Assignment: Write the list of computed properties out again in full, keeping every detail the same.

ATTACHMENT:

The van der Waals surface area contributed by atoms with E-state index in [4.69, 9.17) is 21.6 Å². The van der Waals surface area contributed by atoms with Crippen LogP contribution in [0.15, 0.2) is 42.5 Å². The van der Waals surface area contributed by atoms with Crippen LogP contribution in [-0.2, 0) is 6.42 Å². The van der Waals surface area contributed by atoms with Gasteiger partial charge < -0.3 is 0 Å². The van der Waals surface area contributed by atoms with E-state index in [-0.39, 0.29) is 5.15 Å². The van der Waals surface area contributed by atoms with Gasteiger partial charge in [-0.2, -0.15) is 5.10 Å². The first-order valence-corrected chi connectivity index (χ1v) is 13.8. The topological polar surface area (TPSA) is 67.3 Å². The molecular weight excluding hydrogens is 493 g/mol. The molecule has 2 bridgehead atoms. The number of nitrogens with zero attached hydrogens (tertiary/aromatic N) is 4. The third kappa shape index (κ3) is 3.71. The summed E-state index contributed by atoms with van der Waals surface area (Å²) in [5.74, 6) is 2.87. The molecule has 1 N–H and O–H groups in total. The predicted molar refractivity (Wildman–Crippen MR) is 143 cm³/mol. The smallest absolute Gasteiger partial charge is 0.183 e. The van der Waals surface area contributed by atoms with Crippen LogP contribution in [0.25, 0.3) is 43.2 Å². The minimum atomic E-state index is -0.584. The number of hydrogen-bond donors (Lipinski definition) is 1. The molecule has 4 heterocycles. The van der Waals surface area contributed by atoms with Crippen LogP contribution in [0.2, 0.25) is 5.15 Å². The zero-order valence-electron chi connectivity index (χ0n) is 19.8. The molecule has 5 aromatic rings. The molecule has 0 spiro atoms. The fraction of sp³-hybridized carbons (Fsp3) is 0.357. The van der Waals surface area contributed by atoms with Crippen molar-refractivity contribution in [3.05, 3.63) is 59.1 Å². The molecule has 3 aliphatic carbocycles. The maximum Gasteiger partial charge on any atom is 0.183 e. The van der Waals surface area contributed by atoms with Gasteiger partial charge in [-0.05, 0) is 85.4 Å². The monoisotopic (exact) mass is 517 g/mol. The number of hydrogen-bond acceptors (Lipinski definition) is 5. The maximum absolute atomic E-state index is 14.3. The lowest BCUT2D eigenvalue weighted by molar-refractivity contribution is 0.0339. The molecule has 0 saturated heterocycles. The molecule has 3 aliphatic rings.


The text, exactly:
The van der Waals surface area contributed by atoms with E-state index in [4.69, 9.17) is 21.6 Å². The van der Waals surface area contributed by atoms with Crippen LogP contribution in [0.15, 0.2) is 42.5 Å². The van der Waals surface area contributed by atoms with Crippen LogP contribution in [-0.2, 0) is 6.42 Å². The van der Waals surface area contributed by atoms with Gasteiger partial charge < -0.3 is 0 Å². The van der Waals surface area contributed by atoms with E-state index in [-0.39, 0.29) is 5.15 Å². The van der Waals surface area contributed by atoms with Gasteiger partial charge in [-0.2, -0.15) is 5.10 Å². The first-order valence-corrected chi connectivity index (χ1v) is 13.8. The topological polar surface area (TPSA) is 67.3 Å². The molecular weight excluding hydrogens is 493 g/mol. The molecule has 2 bridgehead atoms. The number of nitrogens with zero attached hydrogens (tertiary/aromatic N) is 4. The third kappa shape index (κ3) is 3.71. The summed E-state index contributed by atoms with van der Waals surface area (Å²) in [5.74, 6) is 2.87. The molecule has 1 N–H and O–H groups in total. The predicted molar refractivity (Wildman–Crippen MR) is 143 cm³/mol. The smallest absolute Gasteiger partial charge is 0.183 e. The van der Waals surface area contributed by atoms with Crippen LogP contribution in [0.25, 0.3) is 43.2 Å². The minimum atomic E-state index is -0.584. The number of hydrogen-bond donors (Lipinski definition) is 1. The molecule has 4 heterocycles. The van der Waals surface area contributed by atoms with Crippen LogP contribution in [0.2, 0.25) is 5.15 Å². The zero-order valence-electron chi connectivity index (χ0n) is 19.8. The molecule has 5 aromatic rings. The molecule has 0 spiro atoms. The fraction of sp³-hybridized carbons (Fsp3) is 0.357. The van der Waals surface area contributed by atoms with Crippen molar-refractivity contribution in [3.05, 3.63) is 59.1 Å². The molecule has 3 aliphatic carbocycles. The maximum Gasteiger partial charge on any atom is 0.183 e. The van der Waals surface area contributed by atoms with Gasteiger partial charge in [-0.05, 0) is 85.4 Å². The monoisotopic (exact) mass is 517 g/mol. The number of hydrogen-bond acceptors (Lipinski definition) is 5. The maximum absolute atomic E-state index is 14.3. The lowest BCUT2D eigenvalue weighted by molar-refractivity contribution is 0.0339. The molecule has 0 saturated heterocycles. The molecule has 3 aliphatic rings.